By contrast, the film script most often comes before the artistic process reaches fruition, and rarely circulates with the promiscuity of a theatre script. The objet d’art that is distributed, studied, and archived is the film itself. Because of this, it is the director’s contribution to the process that is most readily visible to scholars and cineastes. Hence the frisson of finality that emanates from the phrase “Director’s Cut.” It is a marketing term, of course, but an instructive one for a number of reasons. First, it reveals the desire to cling to the popular and scholarly notion of the auteur director. Second, the phrase “Director’s Cut” nearly always refers to a re-release and/or DVD “special edition,” tying it to the multiple media (film, broadcast television, video recording, online or on-demand video, etc.) through which this apparently unitary artwork is distributed. Third, the very necessity of the term “Director’s Cut” belies its own claim: if the director were truly the Author of the film, the so-called “Director’s Cut” would require no special labeling.
Moreover, to the degree that film as a medium tends to emphasize (in comparison to theatre) the visual over dialogue, we can easily forget that theatre is not radio, that film is no longer silent. Yet the impossibility of archiving live performance and the seductive visuality of film are not likely to be overcome. What then, is the trans-genre scholar to do? Some significant interventions have been made through attention to filmic adaptations of plays and mixed media performances, as well as through experiments in multidimensional archiving of theatre events. Nevertheless, unless and until we move beyond the need to study a bounded Artistic Product, we will continue to be haunted by the need to identify a singular Artistic Producer. We will continue with scholarship that tacitly ignores the essentially collaborative nature of both art forms.
Hot pursuit, then, means directing greater attention to process, both before and after the performance. When we consider the training, pre-production, rehearsal and rewrite processes, we see that theatre and film are fluid and multiple creations, arising from the joint inspiration and efforts of many artists, not just the one to whom authorship is formally and imperfectly attributed. When we consider the role of the audience in constructing the meaning of the artwork—let us stipulate for the moment that the audience does play such a role—we see as well that the concern with authorship is something of an academic fiction. Scholars and critics tend to consider the Artist retrospectively, not unlike juries consider a criminal defendant. What did this person do? The audience, for the most part, considers the Artist subjunctively, as police consider a fleeing suspect. Of what acts might this person be capable? Are they acting alone or in conspiracy with others? What can be learned about this person from studying the scene of the crime?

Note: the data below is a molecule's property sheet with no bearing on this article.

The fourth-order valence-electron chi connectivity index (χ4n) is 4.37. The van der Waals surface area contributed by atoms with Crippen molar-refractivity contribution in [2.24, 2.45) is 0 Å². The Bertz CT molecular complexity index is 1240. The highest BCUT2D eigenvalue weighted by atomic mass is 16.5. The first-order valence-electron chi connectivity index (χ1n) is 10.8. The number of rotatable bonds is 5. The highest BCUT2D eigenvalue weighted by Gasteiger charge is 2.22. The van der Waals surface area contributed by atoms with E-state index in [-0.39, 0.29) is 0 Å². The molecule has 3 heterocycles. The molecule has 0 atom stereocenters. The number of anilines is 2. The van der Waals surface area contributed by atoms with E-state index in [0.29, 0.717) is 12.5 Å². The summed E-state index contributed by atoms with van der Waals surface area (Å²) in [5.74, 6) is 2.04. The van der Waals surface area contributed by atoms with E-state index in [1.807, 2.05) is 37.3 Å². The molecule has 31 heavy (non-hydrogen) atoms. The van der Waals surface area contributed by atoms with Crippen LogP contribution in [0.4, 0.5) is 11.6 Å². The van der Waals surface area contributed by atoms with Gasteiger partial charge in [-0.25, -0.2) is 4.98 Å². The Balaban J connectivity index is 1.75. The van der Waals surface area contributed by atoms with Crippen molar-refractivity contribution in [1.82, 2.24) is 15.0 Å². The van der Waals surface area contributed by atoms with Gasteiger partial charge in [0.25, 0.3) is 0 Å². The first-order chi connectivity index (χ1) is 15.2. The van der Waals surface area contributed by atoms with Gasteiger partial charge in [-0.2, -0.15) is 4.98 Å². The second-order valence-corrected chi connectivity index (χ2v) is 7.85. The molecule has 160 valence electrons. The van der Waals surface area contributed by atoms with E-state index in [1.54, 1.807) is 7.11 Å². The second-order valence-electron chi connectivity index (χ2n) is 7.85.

Myth #4: East is East and West is West and Never the Twain Shall Meet
For scholars of American drama and theatre, “New York” is a synecdoche for live performance and “Hollywood” a metonym for the film industry. Perhaps because of the continent that separates these metropoles, U.S. scholars rarely focus on the fact that many playwrights work as screenwriters (and vice versa), that many film directors also work on the stage, and that actors and designers often cross the theatre/film boundary routinely. One reason, of course, is the aforementioned emphasis on the finished work of art, and the definition of that art as the product of a playwright or director’s imagination. An artist-driven approach to scholarship would go a long way toward remedying this problem.
One lamentable consequence of the influence of critical theory on both theatre and film studies is that we have, for the most part, stopped writing artist biographies. Out of approximately 300 studies listed in Theatre Journal’s “Doctoral Projects in Progress in Theatre Arts” from 2009-2013, there are fewer than 10 biographical projects, and fewer than 30 single-artist studies.14 The comparable list from 1966 alone has 12 biography projects and 30 single-artist studies out of 104 titles.15 While scholars still undertake the occasional reassessment of the impact of a major figure (e.g. Linda Ben-Zvi’s Susan Glaspell: Her Life and Times) or a thematic analysis focused on a single author (e.g. Harry Elam’s The Past as Present in the Drama of August Wilson), we have generally ceded the field of artists’ life stories to journalists, amateurs, and the artists themselves. When, if at all, scholars read these biographies, it is generally with an eye toward extracting information in support of an object-driven analysis of the artist’s work. While the life of the artist should not, of course, be the determining factor in the interpretation of her artistic work, it is dangerous to lose sight of the human stories that lay within our field of study. Such stories are vital partly because they are human–the human being does not fit neatly into categories of medium or genre—but mostly because they are Stories. Narratives have a remarkable ability to cross disciplinary and generic boundaries. As Michel De Certeau reminds us, “What the map cuts up, the story cuts across.”16 A strong narrative, we know, can compel our involvement in film and theatre, story and song. More importantly, these particular narratives, these “tales from Hollywood” and “Broadway memories” and “my life as a famous person” books often tell us more about the real circulation of artists and ideas across multiple media than we can glean from peer-reviewed “Major Works” studies.